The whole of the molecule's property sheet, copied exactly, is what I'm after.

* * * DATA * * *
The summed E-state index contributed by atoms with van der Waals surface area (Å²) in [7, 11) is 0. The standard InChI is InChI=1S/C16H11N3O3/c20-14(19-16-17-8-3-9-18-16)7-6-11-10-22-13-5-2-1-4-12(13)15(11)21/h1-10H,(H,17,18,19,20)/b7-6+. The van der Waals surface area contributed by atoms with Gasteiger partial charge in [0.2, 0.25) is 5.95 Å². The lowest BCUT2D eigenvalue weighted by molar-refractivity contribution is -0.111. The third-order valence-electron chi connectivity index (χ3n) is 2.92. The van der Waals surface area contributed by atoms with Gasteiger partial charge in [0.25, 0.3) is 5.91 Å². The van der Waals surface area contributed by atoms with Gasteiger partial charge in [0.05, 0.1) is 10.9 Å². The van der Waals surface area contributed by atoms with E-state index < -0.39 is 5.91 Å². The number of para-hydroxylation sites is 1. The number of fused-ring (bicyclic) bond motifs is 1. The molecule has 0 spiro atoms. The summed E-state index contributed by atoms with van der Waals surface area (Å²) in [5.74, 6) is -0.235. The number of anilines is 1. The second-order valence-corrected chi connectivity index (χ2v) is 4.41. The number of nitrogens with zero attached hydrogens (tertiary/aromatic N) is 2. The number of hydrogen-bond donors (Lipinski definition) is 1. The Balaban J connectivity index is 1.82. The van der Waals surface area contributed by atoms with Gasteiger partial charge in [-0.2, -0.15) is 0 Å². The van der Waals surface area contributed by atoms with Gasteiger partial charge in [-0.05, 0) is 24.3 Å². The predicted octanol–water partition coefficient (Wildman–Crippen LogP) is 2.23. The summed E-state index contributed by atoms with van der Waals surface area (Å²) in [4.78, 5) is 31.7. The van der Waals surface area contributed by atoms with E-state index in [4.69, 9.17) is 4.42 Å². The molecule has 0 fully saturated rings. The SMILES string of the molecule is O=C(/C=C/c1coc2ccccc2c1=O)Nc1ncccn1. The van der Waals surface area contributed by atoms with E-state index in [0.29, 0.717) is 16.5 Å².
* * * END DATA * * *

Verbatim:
The summed E-state index contributed by atoms with van der Waals surface area (Å²) in [7, 11) is 0. The standard InChI is InChI=1S/C16H11N3O3/c20-14(19-16-17-8-3-9-18-16)7-6-11-10-22-13-5-2-1-4-12(13)15(11)21/h1-10H,(H,17,18,19,20)/b7-6+. The van der Waals surface area contributed by atoms with Gasteiger partial charge in [0.2, 0.25) is 5.95 Å². The lowest BCUT2D eigenvalue weighted by molar-refractivity contribution is -0.111. The third-order valence-electron chi connectivity index (χ3n) is 2.92. The van der Waals surface area contributed by atoms with Gasteiger partial charge in [0.25, 0.3) is 5.91 Å². The van der Waals surface area contributed by atoms with Gasteiger partial charge in [0.05, 0.1) is 10.9 Å². The van der Waals surface area contributed by atoms with E-state index < -0.39 is 5.91 Å². The number of para-hydroxylation sites is 1. The number of fused-ring (bicyclic) bond motifs is 1. The molecule has 0 spiro atoms. The summed E-state index contributed by atoms with van der Waals surface area (Å²) in [5.74, 6) is -0.235. The number of anilines is 1. The second-order valence-corrected chi connectivity index (χ2v) is 4.41. The number of nitrogens with zero attached hydrogens (tertiary/aromatic N) is 2. The number of hydrogen-bond donors (Lipinski definition) is 1. The Balaban J connectivity index is 1.82. The van der Waals surface area contributed by atoms with Gasteiger partial charge in [-0.2, -0.15) is 0 Å². The van der Waals surface area contributed by atoms with Gasteiger partial charge in [-0.05, 0) is 24.3 Å². The predicted octanol–water partition coefficient (Wildman–Crippen LogP) is 2.23. The summed E-state index contributed by atoms with van der Waals surface area (Å²) in [4.78, 5) is 31.7. The van der Waals surface area contributed by atoms with E-state index in [4.69, 9.17) is 4.42 Å². The molecule has 0 fully saturated rings. The SMILES string of the molecule is O=C(/C=C/c1coc2ccccc2c1=O)Nc1ncccn1. The van der Waals surface area contributed by atoms with E-state index in [0.29, 0.717) is 16.5 Å².